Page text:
« PreviousContinue »
1. Reading, writing, spelling, arithmetic, English grammar and composition, geography, drawing, physiology and hygiene, American history, civil government and good behavior.
2. Good morals; and for this purpose the Bible may be read either as a part of the school exercises or otherwise. Such read. ing may be from any version, but must be without note or comment.
3. In such other subjects as may be prescribed or permitted by the school authorities, the superintendent, or by law.
[New. The present law does not prescribe any course of in. struction in public schools, except that the compulsory law requires children between certain ages to attend upon instruction at a school in which “ reading, spelling, writing, arithmetic, Eng. lish grammar and geography are taught.” We propose to make this implied requirement positive, and have made important additions to the course of instruction.
Con. School Law, tit. XVI, § 3. (Page 112, § 3.)]
$ 6. Who may attend common schools.—All children of school age may attend the common schools without charge, subject to rules prescribed or authorized by law.
§ 7. School age.-A person is of school age who is over five and under twenty-one years of age.
[Con. School Law, tit. II, § 13, sub. 6 and Con. School Law, tit. VII, § 36. (Pages 14, 45, § 13, sub. 6 and 8 36).]
§ 8. School year.— The school year begins on the first day of July and ends on the last day of June. A "year,” as used in reference to the term of a district officer, means a school year.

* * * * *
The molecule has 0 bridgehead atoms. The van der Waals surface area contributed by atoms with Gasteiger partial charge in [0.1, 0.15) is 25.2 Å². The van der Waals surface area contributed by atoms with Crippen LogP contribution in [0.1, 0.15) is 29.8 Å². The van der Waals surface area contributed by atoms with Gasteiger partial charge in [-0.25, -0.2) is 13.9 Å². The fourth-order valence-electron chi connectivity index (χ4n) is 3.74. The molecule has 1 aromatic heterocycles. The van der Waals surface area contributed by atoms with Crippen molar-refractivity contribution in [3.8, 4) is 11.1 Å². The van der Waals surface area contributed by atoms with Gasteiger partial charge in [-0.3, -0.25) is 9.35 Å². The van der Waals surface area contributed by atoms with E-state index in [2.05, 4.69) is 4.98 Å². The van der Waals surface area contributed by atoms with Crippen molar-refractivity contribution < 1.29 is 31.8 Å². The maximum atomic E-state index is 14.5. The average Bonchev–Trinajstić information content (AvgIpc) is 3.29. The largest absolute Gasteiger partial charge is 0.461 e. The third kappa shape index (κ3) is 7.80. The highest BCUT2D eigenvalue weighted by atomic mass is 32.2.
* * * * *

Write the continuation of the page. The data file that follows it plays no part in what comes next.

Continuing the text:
§ 9. School day.--A school day is a day on which a common school may legally be taught. It includes each week day, except Saturday or a holiday. A school can only be in session on a school day.
§ 10. Definition of district. The term " district," as used in this chapter, unless otherwise indicated, means a local subdivision of the state which has authority to establish and maintain a common school.
$11. Superintendent. The term “ saperintendent,” unless otherwise indicated, means the state superintendent of publio Instruction.
[University Law, $ 2, sub. 6.]
§ 12. Commissioner.—The term “commissioner," unless otherwise indicated, means a school commissioner elected or appointed under this chapter, and who has jurisdiction in a given case.
§ 13. Trustee.-The term “ trustee," unless otherwise indicated, means a trustee of a common school district.
§ 14. School officer.—The term “school officer” includes a school commissioner, each officer of a school district, and each officer of a municipal corporation or other person who is charged with the performance of any duty under this chapter, or by law, in relation to any matter concerning public schools.
§ 15. School authorities. The term "school authorities," as Osed in this chapter, means a trustee, board of education, or other governing body, board or officer charged by law with the supervision and administration of school affairs in a given municipality or district.